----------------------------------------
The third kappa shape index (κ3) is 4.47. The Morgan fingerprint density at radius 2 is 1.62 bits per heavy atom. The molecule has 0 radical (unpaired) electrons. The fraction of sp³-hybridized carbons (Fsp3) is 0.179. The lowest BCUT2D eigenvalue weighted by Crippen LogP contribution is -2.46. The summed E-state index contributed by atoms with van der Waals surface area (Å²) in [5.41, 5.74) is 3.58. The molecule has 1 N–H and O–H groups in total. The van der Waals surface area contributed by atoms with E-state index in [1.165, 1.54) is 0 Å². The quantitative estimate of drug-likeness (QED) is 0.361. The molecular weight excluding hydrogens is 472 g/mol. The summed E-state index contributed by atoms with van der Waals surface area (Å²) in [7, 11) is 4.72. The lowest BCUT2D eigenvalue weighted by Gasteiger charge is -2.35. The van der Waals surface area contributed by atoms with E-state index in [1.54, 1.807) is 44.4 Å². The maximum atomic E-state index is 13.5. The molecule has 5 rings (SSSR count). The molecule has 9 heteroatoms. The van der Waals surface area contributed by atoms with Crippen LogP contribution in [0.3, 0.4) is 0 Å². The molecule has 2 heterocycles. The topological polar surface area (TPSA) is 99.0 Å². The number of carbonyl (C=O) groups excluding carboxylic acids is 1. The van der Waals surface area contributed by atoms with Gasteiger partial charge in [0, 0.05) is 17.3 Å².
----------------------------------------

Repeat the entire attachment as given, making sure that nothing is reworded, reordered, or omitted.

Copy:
The third kappa shape index (κ3) is 4.47. The Morgan fingerprint density at radius 2 is 1.62 bits per heavy atom. The molecule has 0 radical (unpaired) electrons. The fraction of sp³-hybridized carbons (Fsp3) is 0.179. The lowest BCUT2D eigenvalue weighted by Crippen LogP contribution is -2.46. The summed E-state index contributed by atoms with van der Waals surface area (Å²) in [5.41, 5.74) is 3.58. The molecule has 1 N–H and O–H groups in total. The van der Waals surface area contributed by atoms with E-state index in [1.165, 1.54) is 0 Å². The quantitative estimate of drug-likeness (QED) is 0.361. The molecular weight excluding hydrogens is 472 g/mol. The summed E-state index contributed by atoms with van der Waals surface area (Å²) in [7, 11) is 4.72. The lowest BCUT2D eigenvalue weighted by Gasteiger charge is -2.35. The van der Waals surface area contributed by atoms with E-state index in [1.54, 1.807) is 44.4 Å². The maximum atomic E-state index is 13.5. The molecule has 5 rings (SSSR count). The molecule has 9 heteroatoms. The van der Waals surface area contributed by atoms with Crippen LogP contribution in [0.3, 0.4) is 0 Å². The molecule has 2 heterocycles. The topological polar surface area (TPSA) is 99.0 Å². The number of carbonyl (C=O) groups excluding carboxylic acids is 1. The van der Waals surface area contributed by atoms with Gasteiger partial charge in [0, 0.05) is 17.3 Å².